The pounding on the kitchen slab was gentle and familiar. Every morning at 6’am is these cheerful moderate thuds made her smile while she was still in bed.Keshav liked to get up early and prepare ginger tea for her and a glass of milk for self. Beating the ginger pods with a stone was something he did without knowing how it made her feel.
He had taken her to Shimla on their tenth wedding anniversary. The recently released ‘Barfi’ had made it a popular destination. Her in-laws insisted they leave the children behind and take this much needed break.
She loved the place. It was cold and beautiful. After much coaxing, she agreed to cross small stream bare-feet. Scared and jittery she twinkle toed her dainty self away. He used to tease her that if it weren’t for her mangalsutra and over-flaunted sindoor, people would think she was still in school as her height deserted her in early childhood. She turned around to look at him from time to time to make sure he was right behind.
At one point when she looked back, he tossed something at her. She caught it but slipped in the bargain and sat with a splash in the middle of the shallow stream. What he tossed at her was this very stone. She sat in knee deep icy cold water holding it tight and watched him come near. She wanted to be angry with him but couldn’t be. He laughed with such joyous abandonment and picked her up in his arms that any heart would melt. She simply clung on. The rest of the crossing was one of the most beautiful moments of their trip.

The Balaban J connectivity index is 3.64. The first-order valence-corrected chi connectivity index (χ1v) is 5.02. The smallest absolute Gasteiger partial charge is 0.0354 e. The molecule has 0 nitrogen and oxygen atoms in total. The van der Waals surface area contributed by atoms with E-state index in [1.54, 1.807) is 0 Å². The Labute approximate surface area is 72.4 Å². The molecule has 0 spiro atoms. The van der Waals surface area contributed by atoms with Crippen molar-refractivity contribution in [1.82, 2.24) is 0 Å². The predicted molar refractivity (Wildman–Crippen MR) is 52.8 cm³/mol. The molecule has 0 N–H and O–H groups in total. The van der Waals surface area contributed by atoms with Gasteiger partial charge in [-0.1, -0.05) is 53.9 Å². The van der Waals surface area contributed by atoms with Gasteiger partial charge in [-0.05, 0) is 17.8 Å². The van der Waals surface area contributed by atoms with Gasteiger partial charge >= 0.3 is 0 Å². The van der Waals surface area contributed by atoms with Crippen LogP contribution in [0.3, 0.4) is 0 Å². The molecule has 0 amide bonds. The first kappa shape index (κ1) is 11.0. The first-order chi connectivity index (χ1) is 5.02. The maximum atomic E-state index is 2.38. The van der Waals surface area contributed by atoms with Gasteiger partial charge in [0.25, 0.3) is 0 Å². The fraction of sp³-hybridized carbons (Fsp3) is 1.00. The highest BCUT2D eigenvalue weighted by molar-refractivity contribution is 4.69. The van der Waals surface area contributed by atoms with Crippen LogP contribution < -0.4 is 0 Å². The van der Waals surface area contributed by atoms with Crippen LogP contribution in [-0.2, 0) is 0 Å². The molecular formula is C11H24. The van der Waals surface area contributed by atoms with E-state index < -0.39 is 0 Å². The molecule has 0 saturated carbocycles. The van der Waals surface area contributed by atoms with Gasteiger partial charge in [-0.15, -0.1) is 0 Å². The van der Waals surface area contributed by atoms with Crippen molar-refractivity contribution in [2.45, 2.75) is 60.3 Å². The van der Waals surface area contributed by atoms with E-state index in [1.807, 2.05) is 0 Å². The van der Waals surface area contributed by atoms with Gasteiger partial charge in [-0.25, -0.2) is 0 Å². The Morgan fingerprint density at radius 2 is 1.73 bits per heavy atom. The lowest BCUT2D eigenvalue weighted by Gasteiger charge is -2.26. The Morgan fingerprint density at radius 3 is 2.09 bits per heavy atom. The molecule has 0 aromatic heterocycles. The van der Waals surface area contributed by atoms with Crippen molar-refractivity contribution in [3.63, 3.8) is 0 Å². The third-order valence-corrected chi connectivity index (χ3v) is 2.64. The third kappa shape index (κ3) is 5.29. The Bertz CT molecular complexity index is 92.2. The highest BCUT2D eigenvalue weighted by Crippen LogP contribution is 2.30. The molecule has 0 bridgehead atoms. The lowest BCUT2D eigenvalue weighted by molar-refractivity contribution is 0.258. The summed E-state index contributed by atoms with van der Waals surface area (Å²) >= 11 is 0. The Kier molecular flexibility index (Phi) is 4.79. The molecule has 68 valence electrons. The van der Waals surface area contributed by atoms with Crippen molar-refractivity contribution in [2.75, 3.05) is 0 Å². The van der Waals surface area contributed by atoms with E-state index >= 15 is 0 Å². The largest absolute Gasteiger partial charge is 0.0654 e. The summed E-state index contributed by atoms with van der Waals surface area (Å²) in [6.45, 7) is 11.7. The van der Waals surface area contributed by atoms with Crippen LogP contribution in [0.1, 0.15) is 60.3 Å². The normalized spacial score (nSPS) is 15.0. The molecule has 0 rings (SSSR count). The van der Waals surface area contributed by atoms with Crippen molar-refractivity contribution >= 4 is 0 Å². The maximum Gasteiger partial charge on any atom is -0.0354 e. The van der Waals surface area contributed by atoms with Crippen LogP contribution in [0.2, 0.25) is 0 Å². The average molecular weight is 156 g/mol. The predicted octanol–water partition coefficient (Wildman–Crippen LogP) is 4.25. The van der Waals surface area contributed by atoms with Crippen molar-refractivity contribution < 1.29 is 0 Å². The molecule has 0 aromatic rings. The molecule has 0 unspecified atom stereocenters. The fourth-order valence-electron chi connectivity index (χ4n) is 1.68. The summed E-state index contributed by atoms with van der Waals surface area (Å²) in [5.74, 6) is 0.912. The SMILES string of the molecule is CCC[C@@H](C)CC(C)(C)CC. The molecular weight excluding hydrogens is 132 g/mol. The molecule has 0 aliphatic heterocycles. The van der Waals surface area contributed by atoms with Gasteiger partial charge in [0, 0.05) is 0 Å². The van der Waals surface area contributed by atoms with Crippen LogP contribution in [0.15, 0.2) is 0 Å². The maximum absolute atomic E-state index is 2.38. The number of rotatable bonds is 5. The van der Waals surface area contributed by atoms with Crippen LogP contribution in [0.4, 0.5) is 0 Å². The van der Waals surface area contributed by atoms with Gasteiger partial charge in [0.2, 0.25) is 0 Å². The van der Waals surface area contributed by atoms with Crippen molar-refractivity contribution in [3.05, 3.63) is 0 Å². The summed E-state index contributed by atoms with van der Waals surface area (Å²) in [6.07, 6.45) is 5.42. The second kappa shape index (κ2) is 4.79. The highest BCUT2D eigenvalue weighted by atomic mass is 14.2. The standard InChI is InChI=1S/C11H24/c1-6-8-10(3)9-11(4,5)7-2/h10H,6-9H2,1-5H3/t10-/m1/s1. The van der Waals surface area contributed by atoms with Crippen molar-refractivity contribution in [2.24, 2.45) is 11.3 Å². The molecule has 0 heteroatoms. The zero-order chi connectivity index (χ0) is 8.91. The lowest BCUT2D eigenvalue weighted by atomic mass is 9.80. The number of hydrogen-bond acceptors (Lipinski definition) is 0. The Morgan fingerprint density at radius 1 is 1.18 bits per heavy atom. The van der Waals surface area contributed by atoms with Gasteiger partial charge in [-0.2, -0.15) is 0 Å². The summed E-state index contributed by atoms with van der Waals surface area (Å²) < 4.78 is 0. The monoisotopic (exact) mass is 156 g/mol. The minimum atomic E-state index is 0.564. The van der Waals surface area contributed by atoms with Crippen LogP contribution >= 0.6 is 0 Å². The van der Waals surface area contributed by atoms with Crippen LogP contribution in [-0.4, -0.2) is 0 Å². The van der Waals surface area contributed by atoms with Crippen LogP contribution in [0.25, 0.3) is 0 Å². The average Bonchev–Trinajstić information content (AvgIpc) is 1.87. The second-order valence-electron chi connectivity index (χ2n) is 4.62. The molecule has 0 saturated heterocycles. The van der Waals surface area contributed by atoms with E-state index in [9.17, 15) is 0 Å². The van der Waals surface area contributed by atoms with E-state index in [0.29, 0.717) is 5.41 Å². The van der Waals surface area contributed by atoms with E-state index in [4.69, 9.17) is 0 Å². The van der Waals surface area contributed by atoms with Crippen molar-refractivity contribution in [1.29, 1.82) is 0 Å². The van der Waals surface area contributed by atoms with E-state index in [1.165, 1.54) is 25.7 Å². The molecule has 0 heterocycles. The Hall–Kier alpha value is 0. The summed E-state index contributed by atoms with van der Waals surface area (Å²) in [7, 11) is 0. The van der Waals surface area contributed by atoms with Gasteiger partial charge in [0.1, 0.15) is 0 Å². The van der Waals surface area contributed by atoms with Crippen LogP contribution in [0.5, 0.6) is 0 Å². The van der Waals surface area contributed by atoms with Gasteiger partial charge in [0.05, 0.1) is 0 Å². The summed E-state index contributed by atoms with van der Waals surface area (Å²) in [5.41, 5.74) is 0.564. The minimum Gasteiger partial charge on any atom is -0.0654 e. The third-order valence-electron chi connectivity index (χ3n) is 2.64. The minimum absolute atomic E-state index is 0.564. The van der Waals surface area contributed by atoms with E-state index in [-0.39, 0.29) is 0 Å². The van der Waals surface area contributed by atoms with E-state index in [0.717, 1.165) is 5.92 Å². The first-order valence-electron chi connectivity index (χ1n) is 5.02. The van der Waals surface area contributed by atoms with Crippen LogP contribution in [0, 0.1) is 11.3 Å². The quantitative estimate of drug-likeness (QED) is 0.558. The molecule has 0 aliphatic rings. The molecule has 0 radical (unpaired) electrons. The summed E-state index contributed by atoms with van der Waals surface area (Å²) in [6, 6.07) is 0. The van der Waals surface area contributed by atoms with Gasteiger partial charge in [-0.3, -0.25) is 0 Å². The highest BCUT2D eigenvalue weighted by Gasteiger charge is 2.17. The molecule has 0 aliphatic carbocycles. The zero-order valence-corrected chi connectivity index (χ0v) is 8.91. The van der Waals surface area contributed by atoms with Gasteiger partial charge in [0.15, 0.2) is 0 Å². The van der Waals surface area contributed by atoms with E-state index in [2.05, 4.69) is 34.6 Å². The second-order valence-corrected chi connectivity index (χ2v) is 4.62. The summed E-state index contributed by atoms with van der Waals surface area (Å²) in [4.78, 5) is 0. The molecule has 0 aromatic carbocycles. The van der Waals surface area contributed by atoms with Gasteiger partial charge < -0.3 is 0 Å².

This smooth white stone which looked like a shapeless potato had been with her since then.
She was to marry her father’s business partner’s son when she was 16. As the business fell apart so did the marriage plans. No one said anything, no one heard anything. Everyone behaved as if the marriage plans never existed. But the young bride to be was crushed. In the next two years she finished her matriculation and left her home for making good of her future.
That is the time when Keshav and his innocence took over her. And suddenly their worlds went topsy-turvy leading to an exciting yet a journey of togetherness. The marriage was simple. She turned out to be a great wife and a daughter-in-law but for one handicap.
She could never get up early in the morning. Keshav got up early. Prepared tea. Poured them into tiny ceramic cups. Placed them on saucers and called out to her. She would place them on a tray, cover her head with the saree pallu and knock on the door of her in-laws.
Every family has secrets. This was theirs. It kept changing with time from being a tell-tale gossip to a funny story to a romantic legend. Now it was a tradition. The children had planned a grand get together for next year. Their sixtieth wedding anniversary.
Keshav walked in with cup of the same ginger tea. He propped the pillows and picked her frail body up to make her sit. She didn’t want a celebration. She didn’t want the world to wish her. All she wanted was to get her ginger tea in bed as long as she lived. She knew that the day the stone stopped pounding, her heart would too….